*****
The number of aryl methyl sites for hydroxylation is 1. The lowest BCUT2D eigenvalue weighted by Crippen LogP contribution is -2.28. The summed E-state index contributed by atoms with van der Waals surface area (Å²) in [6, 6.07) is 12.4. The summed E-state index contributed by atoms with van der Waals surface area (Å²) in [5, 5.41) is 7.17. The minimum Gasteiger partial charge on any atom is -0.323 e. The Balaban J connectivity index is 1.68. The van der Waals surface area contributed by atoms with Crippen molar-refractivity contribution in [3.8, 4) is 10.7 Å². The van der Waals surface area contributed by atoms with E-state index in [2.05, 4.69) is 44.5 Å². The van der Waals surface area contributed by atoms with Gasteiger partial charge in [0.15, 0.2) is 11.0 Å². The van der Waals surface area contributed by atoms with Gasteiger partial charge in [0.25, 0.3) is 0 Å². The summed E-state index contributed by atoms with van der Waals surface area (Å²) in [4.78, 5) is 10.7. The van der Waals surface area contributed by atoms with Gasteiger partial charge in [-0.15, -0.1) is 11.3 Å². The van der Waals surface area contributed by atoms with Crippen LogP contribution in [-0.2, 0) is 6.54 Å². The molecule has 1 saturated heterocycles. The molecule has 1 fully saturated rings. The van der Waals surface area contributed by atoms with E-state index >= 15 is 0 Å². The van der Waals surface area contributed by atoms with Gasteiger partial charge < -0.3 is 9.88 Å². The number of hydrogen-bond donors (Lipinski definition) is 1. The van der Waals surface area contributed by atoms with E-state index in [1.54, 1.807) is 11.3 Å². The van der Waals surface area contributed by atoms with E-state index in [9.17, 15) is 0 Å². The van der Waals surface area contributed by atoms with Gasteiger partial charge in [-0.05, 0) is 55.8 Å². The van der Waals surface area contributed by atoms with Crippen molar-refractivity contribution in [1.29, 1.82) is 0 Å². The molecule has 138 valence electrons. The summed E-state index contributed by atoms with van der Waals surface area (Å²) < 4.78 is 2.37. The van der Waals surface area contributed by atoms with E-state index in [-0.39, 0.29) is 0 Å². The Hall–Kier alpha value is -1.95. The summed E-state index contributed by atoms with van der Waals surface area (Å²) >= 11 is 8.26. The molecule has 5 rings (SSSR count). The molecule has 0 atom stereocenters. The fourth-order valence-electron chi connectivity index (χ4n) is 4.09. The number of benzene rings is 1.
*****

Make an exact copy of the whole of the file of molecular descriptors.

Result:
The number of aryl methyl sites for hydroxylation is 1. The lowest BCUT2D eigenvalue weighted by Crippen LogP contribution is -2.28. The summed E-state index contributed by atoms with van der Waals surface area (Å²) in [6, 6.07) is 12.4. The summed E-state index contributed by atoms with van der Waals surface area (Å²) in [5, 5.41) is 7.17. The minimum Gasteiger partial charge on any atom is -0.323 e. The Balaban J connectivity index is 1.68. The van der Waals surface area contributed by atoms with Crippen molar-refractivity contribution in [3.8, 4) is 10.7 Å². The van der Waals surface area contributed by atoms with E-state index in [2.05, 4.69) is 44.5 Å². The van der Waals surface area contributed by atoms with Gasteiger partial charge in [0.15, 0.2) is 11.0 Å². The van der Waals surface area contributed by atoms with Gasteiger partial charge in [0.25, 0.3) is 0 Å². The summed E-state index contributed by atoms with van der Waals surface area (Å²) in [4.78, 5) is 10.7. The van der Waals surface area contributed by atoms with Gasteiger partial charge in [-0.15, -0.1) is 11.3 Å². The van der Waals surface area contributed by atoms with Crippen LogP contribution in [-0.2, 0) is 6.54 Å². The molecule has 1 saturated heterocycles. The molecule has 1 fully saturated rings. The van der Waals surface area contributed by atoms with E-state index >= 15 is 0 Å². The van der Waals surface area contributed by atoms with Gasteiger partial charge < -0.3 is 9.88 Å². The number of hydrogen-bond donors (Lipinski definition) is 1. The van der Waals surface area contributed by atoms with E-state index in [1.54, 1.807) is 11.3 Å². The van der Waals surface area contributed by atoms with E-state index in [9.17, 15) is 0 Å². The van der Waals surface area contributed by atoms with Gasteiger partial charge in [-0.05, 0) is 55.8 Å². The van der Waals surface area contributed by atoms with Crippen molar-refractivity contribution in [1.29, 1.82) is 0 Å². The molecule has 138 valence electrons. The summed E-state index contributed by atoms with van der Waals surface area (Å²) < 4.78 is 2.37. The van der Waals surface area contributed by atoms with E-state index in [-0.39, 0.29) is 0 Å². The Hall–Kier alpha value is -1.95. The summed E-state index contributed by atoms with van der Waals surface area (Å²) >= 11 is 8.26. The molecule has 5 rings (SSSR count). The molecule has 0 atom stereocenters. The fourth-order valence-electron chi connectivity index (χ4n) is 4.09. The number of benzene rings is 1.